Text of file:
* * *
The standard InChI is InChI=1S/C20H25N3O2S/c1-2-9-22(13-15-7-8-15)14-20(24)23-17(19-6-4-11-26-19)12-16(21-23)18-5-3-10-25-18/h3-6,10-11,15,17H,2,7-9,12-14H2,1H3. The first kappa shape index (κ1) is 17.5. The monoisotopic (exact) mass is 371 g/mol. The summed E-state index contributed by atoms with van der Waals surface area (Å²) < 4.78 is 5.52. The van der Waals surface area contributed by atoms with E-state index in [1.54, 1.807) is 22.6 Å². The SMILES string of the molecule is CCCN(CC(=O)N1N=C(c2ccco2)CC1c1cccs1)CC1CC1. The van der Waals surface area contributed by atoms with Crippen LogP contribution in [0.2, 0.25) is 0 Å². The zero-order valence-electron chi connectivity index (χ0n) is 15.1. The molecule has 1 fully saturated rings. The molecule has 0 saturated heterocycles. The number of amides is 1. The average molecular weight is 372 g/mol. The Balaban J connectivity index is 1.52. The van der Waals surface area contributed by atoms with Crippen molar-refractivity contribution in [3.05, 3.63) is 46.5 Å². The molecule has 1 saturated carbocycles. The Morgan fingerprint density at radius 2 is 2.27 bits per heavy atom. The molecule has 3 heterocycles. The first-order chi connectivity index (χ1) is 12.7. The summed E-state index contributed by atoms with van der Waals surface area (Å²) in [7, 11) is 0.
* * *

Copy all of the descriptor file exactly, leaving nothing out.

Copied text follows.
The standard InChI is InChI=1S/C20H25N3O2S/c1-2-9-22(13-15-7-8-15)14-20(24)23-17(19-6-4-11-26-19)12-16(21-23)18-5-3-10-25-18/h3-6,10-11,15,17H,2,7-9,12-14H2,1H3. The first kappa shape index (κ1) is 17.5. The monoisotopic (exact) mass is 371 g/mol. The summed E-state index contributed by atoms with van der Waals surface area (Å²) < 4.78 is 5.52. The van der Waals surface area contributed by atoms with E-state index in [1.54, 1.807) is 22.6 Å². The SMILES string of the molecule is CCCN(CC(=O)N1N=C(c2ccco2)CC1c1cccs1)CC1CC1. The van der Waals surface area contributed by atoms with Crippen LogP contribution in [0.2, 0.25) is 0 Å². The zero-order valence-electron chi connectivity index (χ0n) is 15.1. The molecule has 1 fully saturated rings. The molecule has 0 saturated heterocycles. The number of amides is 1. The average molecular weight is 372 g/mol. The Balaban J connectivity index is 1.52. The van der Waals surface area contributed by atoms with Crippen molar-refractivity contribution in [3.05, 3.63) is 46.5 Å². The molecule has 1 saturated carbocycles. The Morgan fingerprint density at radius 2 is 2.27 bits per heavy atom. The molecule has 3 heterocycles. The first-order chi connectivity index (χ1) is 12.7. The summed E-state index contributed by atoms with van der Waals surface area (Å²) in [7, 11) is 0.